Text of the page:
Apple's tablet: It's all about developers

Apple and Google are increasingly competing for the hearts and minds of developers, and Apple's tablet threatens to undermine Android growth by changing the rules of engagement.

Never have developers mattered more. As Apple readies its tablet announcement party for later Wednesday morning, the big question remaining is whether developers will join, or whether they'll join Google's Android and Chrome initiatives.

It's Apple vs. Google. And it's all about developers.

Microsoft has ruled the software market for decades because it won the hearts and minds of developers. But Microsoft has been slipping lately, and Apple has eagerly taken its place. Despite some early fits and starts, Apple has consistently given developers ways to make piles of cash, even as a global marketplace for mobile applications has expanded.

Developers have returned the favor by making mountains of applications. Consumers, in turn, buy into this rich application ecosystem. And so the virtuous circle feeds itself.

Or will, unless Google can intervene. Google isn't reported to be building a tablet. At least, not yet.

But that's largely because Google's strategy is to allow its hardware partners to build Android-based devices like tablets, Netbooks, smartphones, etc. CES was filled with them.

The strategy seems to be working, with IDC projecting Android to grow by a 150.4-percent compound annual growth rate through 2013, reaching 68 million units shipped that year.

Importantly, Google's strategy is very different from Apple's. Apple has set up an excellent, but very closed, developer sandbox where Apple retains complete control. Google's strategy depends heavily on open source , giving developers freedom, flexibility, and a paycheck at the end of the process.

Apple, however, could spoil this strategy. As Gartner's Brian Prentice reasons, Apple may be changing the rules of developer engagement just as Google starts to close the gap:

Rather than focus strictly on the addressable market for developers what about the addressable market of developers....

[H]earkening back to the 80s again, what if Apple, either today or some point in the future, is able to resurface HyperCard. Not 1980's HyperCard. But a new millennium iteration of it.

If Apple can pull something like this off...there is the potential for them to bind an enormous new army of next-generation consumer-developers to their proprietary platform.
--Brian Prentice, Gartner
Something that creates the same simple application construction and rich web metaphors but adds a gamut of social web capabilities. Something that leverages the simple AppleScript - a technology which has its heritage in HyperCard.

Doing so would massively increase the number of people that can create mobile applications and, by extension, create a new market for the more traditional developers to create widgets and components for this new class of developer - all available at the iTunes Store.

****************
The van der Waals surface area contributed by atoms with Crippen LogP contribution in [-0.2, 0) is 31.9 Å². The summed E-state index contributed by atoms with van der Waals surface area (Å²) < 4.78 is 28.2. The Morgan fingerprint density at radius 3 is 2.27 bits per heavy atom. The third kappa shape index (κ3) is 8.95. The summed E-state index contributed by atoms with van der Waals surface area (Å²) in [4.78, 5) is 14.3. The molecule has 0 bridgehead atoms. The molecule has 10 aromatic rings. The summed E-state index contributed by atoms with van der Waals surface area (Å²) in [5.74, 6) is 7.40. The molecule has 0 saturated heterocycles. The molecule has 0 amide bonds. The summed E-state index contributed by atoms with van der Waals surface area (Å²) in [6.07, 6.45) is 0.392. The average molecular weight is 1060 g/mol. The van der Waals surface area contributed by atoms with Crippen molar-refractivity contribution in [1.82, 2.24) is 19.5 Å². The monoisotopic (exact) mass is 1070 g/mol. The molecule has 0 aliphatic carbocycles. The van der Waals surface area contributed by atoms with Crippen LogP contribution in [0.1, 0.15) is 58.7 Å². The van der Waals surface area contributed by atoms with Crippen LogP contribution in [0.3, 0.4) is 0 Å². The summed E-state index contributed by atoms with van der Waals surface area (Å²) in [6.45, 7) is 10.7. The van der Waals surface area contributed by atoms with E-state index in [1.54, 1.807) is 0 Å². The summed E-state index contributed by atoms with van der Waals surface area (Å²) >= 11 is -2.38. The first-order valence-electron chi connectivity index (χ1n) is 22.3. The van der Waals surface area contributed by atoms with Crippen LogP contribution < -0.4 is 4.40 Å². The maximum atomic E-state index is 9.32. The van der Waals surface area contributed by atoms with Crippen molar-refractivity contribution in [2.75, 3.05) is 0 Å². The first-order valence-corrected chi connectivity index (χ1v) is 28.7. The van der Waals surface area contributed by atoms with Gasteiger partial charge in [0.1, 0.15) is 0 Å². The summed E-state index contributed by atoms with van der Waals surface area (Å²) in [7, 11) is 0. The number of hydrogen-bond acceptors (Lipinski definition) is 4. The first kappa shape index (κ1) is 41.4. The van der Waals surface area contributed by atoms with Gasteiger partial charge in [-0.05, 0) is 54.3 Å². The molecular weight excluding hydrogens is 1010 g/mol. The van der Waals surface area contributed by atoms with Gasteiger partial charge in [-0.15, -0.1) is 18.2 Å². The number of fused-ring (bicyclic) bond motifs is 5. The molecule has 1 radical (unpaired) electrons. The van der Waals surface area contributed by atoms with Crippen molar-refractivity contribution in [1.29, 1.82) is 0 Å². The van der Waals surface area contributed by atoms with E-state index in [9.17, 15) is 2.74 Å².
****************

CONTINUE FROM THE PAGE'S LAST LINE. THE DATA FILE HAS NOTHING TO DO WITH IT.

If Apple can pull something like this off [then] there is the potential for them to bind an enormous new army of next-generation consumer-developers to their proprietary platform. And that would be an outcome advocates of open source should ponder over long and hard.

In other words, what if Apple moves the goalposts? Apple could pull a Microsoft, making development much easier, while keeping the resulting applications safely entrenched in iTunes/the App Store.

Apple's advantage with the tablet is that developers already know how to write iPhone applications. It could be that writing specialized applications for the tablet won't be worth the bother, but it's likely that Apple learned enough with its iPhone experience to ensure developers will get on board the tablet train, too.

All of which could spoil Google's developer party, and end up crimping Android's growth just as it was set to explode. How will Google respond? How would you?

About the author

    Matt Asay is chief operating officer at Canonical, the company behind the Ubuntu Linux operating system. Prior to Canonical, Matt was general manager of the Americas division and vice president of business development at Alfresco, an open-source applications company. Matt brings a decade of in-the-trenches open-source business and legal experience to The Open Road, with an emphasis on emerging open-source business strategies and opportunities. He is a member of the CNET Blog Network and is not an employee of CNET. You can follow Matt on Twitter @mjasay.

     

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